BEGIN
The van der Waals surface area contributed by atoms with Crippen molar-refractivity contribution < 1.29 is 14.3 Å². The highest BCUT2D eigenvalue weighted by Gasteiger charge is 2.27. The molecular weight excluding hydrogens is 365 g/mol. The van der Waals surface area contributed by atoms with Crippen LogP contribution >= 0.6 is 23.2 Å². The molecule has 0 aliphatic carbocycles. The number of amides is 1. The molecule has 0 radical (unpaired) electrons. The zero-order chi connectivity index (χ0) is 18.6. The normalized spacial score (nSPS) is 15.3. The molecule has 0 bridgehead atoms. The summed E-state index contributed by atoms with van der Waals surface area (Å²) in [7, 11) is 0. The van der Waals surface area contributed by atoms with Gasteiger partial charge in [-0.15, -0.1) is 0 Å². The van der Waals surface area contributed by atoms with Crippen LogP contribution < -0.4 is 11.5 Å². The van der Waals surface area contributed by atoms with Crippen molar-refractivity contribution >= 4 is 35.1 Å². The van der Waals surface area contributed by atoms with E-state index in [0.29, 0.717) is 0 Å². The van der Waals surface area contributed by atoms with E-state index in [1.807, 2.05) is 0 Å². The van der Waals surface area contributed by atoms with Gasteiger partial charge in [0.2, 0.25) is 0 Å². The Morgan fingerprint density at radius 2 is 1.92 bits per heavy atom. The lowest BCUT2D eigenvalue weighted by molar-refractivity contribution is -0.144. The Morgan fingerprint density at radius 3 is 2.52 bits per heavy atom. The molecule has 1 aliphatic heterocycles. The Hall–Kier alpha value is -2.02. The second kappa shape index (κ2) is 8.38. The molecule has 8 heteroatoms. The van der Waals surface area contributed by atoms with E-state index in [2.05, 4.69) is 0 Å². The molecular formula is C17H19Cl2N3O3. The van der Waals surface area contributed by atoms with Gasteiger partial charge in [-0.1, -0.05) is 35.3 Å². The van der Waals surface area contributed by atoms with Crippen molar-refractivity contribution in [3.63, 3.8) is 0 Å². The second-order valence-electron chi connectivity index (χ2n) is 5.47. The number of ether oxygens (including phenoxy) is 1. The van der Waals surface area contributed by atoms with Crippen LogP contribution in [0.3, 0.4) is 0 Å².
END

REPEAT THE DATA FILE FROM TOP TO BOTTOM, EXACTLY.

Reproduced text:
The van der Waals surface area contributed by atoms with Crippen molar-refractivity contribution < 1.29 is 14.3 Å². The highest BCUT2D eigenvalue weighted by Gasteiger charge is 2.27. The molecular weight excluding hydrogens is 365 g/mol. The van der Waals surface area contributed by atoms with Crippen LogP contribution >= 0.6 is 23.2 Å². The molecule has 0 aliphatic carbocycles. The number of amides is 1. The molecule has 0 radical (unpaired) electrons. The zero-order chi connectivity index (χ0) is 18.6. The normalized spacial score (nSPS) is 15.3. The molecule has 0 bridgehead atoms. The summed E-state index contributed by atoms with van der Waals surface area (Å²) in [7, 11) is 0. The van der Waals surface area contributed by atoms with Gasteiger partial charge in [-0.15, -0.1) is 0 Å². The van der Waals surface area contributed by atoms with Crippen LogP contribution < -0.4 is 11.5 Å². The van der Waals surface area contributed by atoms with Crippen molar-refractivity contribution >= 4 is 35.1 Å². The van der Waals surface area contributed by atoms with E-state index in [0.29, 0.717) is 0 Å². The van der Waals surface area contributed by atoms with E-state index in [1.807, 2.05) is 0 Å². The van der Waals surface area contributed by atoms with Gasteiger partial charge in [0.2, 0.25) is 0 Å². The Morgan fingerprint density at radius 2 is 1.92 bits per heavy atom. The lowest BCUT2D eigenvalue weighted by molar-refractivity contribution is -0.144. The Morgan fingerprint density at radius 3 is 2.52 bits per heavy atom. The molecule has 1 aliphatic heterocycles. The Hall–Kier alpha value is -2.02. The second kappa shape index (κ2) is 8.38. The molecule has 8 heteroatoms. The van der Waals surface area contributed by atoms with E-state index in [2.05, 4.69) is 0 Å². The molecular formula is C17H19Cl2N3O3. The van der Waals surface area contributed by atoms with Gasteiger partial charge in [-0.1, -0.05) is 35.3 Å². The van der Waals surface area contributed by atoms with Crippen molar-refractivity contribution in [3.63, 3.8) is 0 Å². The second-order valence-electron chi connectivity index (χ2n) is 5.47. The number of ether oxygens (including phenoxy) is 1. The van der Waals surface area contributed by atoms with Crippen LogP contribution in [0.3, 0.4) is 0 Å².